The Sac County Quilt-A-Fair evolved from the barn quilt project. One of the barn quilt committee members proposed the idea as a way to bring more tourists to rural Iowa to see our barn quilts, as well as the beautiful cloth creations of Sac County area quilters. The first quilt show was held in 2007, with just over 1000 visitors. The show was so successful that the area quilters decided to hold the show on a biennial basis. Subsequent shows have been equally successful. Almost 5,000 visitors have attended the Quilt-A-Fair since its inception.
Spectacular! Sensational! Successful! Those words describe the reaction of one visitor to the Sac County Quilt-A-Fair. In fact, organizers have heard comments from visitors throughout the weekends of the past shows indicating that this was one of the best quilt shows they had ever attended. One vendor wrote in her regional newsletter, "If you were lucky enough to make it to the quilt show in Sac City this weekend, we hope you enjoyed Eleanor Burns. It was a show to see…over 400 quilts, great vendors and demonstrations and the best door prizes in the world. The Sac County businesses really support this event every other year. We really enjoyed seeing practically everyone we know who quilts!"
The main attraction for each year of the Sac County Quilt-A-Fair has been the quilts on display. With over 300 quilts entered and fully displayed during each show, the Quilt-A-Fair is a feast for the eyes. Hundreds of other quilts are displayed in vendor booths and as staging materials for other displays throughout the show grounds.
Visitors to the quilt show can find quilts featuring almost any subject of interest: barns of course, but also cats, dogs, horses, wolves, tractors, purses, dolls, flowers, birds, bears, trees, flags, pinwheels, kites, vegetables, snowmen, witches and spiders….just to name a few. Naturally, there are traditional and modern quilt patterns, antique quilts as well as brand new ones. One out-of-state visitor commented, "You have some really stunning, outstanding quilts represented in this show." Many people complimented the use of small furnishings throughout the displays, indicating that it was more like viewing quilts in a home setting. Maps marked by attendees indicated that visitors have come from at least 20 different states and more than half of Iowa's 99 counties.
The Sac County Quilt-A-Fair has benefited from outstanding speakers and talented quilters during its brief history. Eleanor Burns, a prolific quilt designer and publisher, chose to visit Sac County in 2009 and be a part of the Quilt-A-Fair. She displayed a number of her quilts, signed books and visited with admirers throughout the show. She also gave a special lecture to preview her new book about barn quilts. Diana Beaubien, a quilter and designer from Denison, has presented a first trunk show at the Quilt-A-Fair featuring her machine quilting and her own line of quilt patterns. Susan Bergman, of Arthur, together with her daughter, daughter-in-law and grandchildren, has presented five generations of family quilts in their trunk show. Sandi McMillan, an award-winning quilter from Nebraska has been featured at the Quilt-A-Fair, with a special display of her quilts, a trunk show and a lecture. Susan Cleveland, the 2010 Minnesota Quilter of the Year, has also been a featured speaker for the Quilt-A-Fair.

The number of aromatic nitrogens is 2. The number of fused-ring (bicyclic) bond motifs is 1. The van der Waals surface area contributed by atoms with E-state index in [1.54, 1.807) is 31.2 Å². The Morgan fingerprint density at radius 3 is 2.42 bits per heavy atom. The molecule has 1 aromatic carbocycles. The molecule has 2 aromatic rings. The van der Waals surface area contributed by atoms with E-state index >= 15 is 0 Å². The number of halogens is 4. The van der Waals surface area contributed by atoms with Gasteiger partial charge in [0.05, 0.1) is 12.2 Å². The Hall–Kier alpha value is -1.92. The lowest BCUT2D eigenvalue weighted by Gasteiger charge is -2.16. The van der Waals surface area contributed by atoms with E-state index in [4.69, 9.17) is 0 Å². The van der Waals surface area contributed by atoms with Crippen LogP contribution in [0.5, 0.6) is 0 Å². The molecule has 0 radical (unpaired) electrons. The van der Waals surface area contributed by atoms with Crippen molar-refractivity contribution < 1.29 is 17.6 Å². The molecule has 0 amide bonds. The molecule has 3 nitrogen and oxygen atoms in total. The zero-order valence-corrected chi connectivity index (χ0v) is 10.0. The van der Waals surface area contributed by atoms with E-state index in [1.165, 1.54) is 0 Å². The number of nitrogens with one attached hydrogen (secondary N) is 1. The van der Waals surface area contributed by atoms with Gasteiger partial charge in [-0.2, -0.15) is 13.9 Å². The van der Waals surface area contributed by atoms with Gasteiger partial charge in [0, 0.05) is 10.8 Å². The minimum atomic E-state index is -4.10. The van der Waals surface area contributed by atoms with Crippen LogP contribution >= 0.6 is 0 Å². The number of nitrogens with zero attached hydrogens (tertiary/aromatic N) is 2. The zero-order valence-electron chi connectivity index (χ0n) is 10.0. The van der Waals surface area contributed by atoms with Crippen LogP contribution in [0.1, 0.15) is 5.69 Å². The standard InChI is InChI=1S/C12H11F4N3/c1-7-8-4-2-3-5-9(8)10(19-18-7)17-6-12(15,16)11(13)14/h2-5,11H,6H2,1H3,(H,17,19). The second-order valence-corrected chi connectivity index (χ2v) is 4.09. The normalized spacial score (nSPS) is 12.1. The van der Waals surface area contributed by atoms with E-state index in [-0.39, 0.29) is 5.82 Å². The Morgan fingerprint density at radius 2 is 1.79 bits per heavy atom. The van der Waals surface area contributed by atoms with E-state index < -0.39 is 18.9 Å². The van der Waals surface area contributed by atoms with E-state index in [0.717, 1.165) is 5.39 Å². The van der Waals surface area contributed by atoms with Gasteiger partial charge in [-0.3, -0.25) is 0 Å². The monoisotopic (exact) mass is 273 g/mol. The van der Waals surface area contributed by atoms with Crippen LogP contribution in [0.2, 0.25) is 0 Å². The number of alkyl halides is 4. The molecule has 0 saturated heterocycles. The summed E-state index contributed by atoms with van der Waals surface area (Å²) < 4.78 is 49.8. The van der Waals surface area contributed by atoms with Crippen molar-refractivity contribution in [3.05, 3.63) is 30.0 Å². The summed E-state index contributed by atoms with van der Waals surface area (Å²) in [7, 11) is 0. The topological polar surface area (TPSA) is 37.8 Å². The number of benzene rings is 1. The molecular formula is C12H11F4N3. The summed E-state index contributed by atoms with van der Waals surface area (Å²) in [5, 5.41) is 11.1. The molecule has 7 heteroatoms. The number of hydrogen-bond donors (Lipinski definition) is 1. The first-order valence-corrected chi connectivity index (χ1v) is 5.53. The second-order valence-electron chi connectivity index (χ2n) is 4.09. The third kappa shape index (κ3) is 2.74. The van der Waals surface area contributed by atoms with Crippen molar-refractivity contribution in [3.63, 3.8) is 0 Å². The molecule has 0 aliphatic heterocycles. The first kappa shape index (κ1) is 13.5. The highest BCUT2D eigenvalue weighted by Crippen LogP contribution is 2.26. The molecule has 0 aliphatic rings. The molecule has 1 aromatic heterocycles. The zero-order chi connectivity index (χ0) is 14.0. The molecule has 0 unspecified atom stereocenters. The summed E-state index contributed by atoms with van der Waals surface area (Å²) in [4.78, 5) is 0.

In 2013, Cynthia Thiessen Hickok, an internationally recognized fiber artist, was featured in her own home town. The crowds also enjoyed trunk shows of Judy Niemeyer quilts. Outstanding vendors have also been an integral part of the Sac County Quilt-A-Fair since its beginning. In addition to their decorative booths filled with patterns, fabrics, tools and other essentials for quilt enthusiasts, the vendors have provided interesting demonstrations on stage each year. These demonstrations have featured new techniques, new tools and other tips to help quilters improve their skills.
A sale area of "Bits and Pieces" offers visitors the chance to browse through gently used quilting books, patterns, fabrics and other quilting tools. To be family friendly, organizers of the Quilt-A-Fair have incorporated classic car and tractor shows on the fairgrounds. Quilters and their family members, as well as many others, have enjoyed beautiful fall weather and the interesting line-up of classic cars and tractors.
Other outdoor attractions that have added flavor to the Sac County Quilt-A-Fair were the food stands and the Quilt Gazebo, featuring an array of beautiful barn quilts for sale.
The Sac County Quilt-A-Fair was organized by a large group of area quilters, who took responsibility for different parts of the show, such as developing floor plans, designing and building structures to display the quilts, designing the lay-out plan for the display, coordinating props and decorations, publicity, developing the quilt entry forms and programs, registering the quilt entries in a data base and creating show cards, coordinating welcome bags and door prizes, intake and checkout of the quilts, coordinating the bits and pieces sale items, arranging for quilt raffle items, contacting and coordinating vendors, coordinating volunteer schedules for the show, preparing the fair buildings for the show, contacting and coordinating food arrangements and handling all the finances for the event. The Sac County Quilters use any profit they receive from the quilt show to fund the subsequent show, to provide a maintenance fund for the county's barn quilts and to help bring prominent quilt teachers to rural Iowa.